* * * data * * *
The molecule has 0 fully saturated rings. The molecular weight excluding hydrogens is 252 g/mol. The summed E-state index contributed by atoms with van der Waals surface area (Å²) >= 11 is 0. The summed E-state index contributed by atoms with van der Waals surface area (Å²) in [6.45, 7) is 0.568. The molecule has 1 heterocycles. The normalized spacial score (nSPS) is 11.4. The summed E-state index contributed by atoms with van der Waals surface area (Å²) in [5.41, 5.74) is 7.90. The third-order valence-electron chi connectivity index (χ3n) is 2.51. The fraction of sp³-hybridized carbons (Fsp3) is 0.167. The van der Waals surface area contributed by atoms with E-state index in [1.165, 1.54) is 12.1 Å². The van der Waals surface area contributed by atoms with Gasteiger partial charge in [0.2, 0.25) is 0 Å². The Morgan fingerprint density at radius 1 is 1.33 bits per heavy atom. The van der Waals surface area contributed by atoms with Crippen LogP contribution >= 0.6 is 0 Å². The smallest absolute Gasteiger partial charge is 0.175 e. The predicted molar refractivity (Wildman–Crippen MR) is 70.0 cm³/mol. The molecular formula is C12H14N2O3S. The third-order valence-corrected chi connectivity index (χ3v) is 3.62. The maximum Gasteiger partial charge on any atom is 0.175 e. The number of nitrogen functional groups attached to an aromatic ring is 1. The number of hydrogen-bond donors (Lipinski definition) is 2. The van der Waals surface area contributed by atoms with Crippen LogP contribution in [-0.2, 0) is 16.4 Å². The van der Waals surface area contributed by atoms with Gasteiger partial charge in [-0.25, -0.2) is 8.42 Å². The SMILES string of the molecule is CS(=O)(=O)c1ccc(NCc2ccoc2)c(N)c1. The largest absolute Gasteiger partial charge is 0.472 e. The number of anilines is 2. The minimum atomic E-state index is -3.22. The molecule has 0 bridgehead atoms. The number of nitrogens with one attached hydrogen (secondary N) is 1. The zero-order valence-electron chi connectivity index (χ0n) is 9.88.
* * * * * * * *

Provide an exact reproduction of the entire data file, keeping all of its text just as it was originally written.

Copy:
The molecule has 0 fully saturated rings. The molecular weight excluding hydrogens is 252 g/mol. The summed E-state index contributed by atoms with van der Waals surface area (Å²) >= 11 is 0. The summed E-state index contributed by atoms with van der Waals surface area (Å²) in [6.45, 7) is 0.568. The molecule has 1 heterocycles. The normalized spacial score (nSPS) is 11.4. The summed E-state index contributed by atoms with van der Waals surface area (Å²) in [5.41, 5.74) is 7.90. The third-order valence-electron chi connectivity index (χ3n) is 2.51. The fraction of sp³-hybridized carbons (Fsp3) is 0.167. The van der Waals surface area contributed by atoms with E-state index in [1.165, 1.54) is 12.1 Å². The van der Waals surface area contributed by atoms with Gasteiger partial charge in [0.2, 0.25) is 0 Å². The Morgan fingerprint density at radius 1 is 1.33 bits per heavy atom. The van der Waals surface area contributed by atoms with Crippen LogP contribution >= 0.6 is 0 Å². The smallest absolute Gasteiger partial charge is 0.175 e. The predicted molar refractivity (Wildman–Crippen MR) is 70.0 cm³/mol. The molecular formula is C12H14N2O3S. The third-order valence-corrected chi connectivity index (χ3v) is 3.62. The maximum Gasteiger partial charge on any atom is 0.175 e. The number of nitrogen functional groups attached to an aromatic ring is 1. The number of hydrogen-bond donors (Lipinski definition) is 2. The van der Waals surface area contributed by atoms with Crippen LogP contribution in [-0.2, 0) is 16.4 Å². The van der Waals surface area contributed by atoms with Gasteiger partial charge in [-0.25, -0.2) is 8.42 Å². The SMILES string of the molecule is CS(=O)(=O)c1ccc(NCc2ccoc2)c(N)c1. The largest absolute Gasteiger partial charge is 0.472 e. The number of anilines is 2. The minimum atomic E-state index is -3.22. The molecule has 0 bridgehead atoms. The number of nitrogens with one attached hydrogen (secondary N) is 1. The zero-order valence-electron chi connectivity index (χ0n) is 9.88.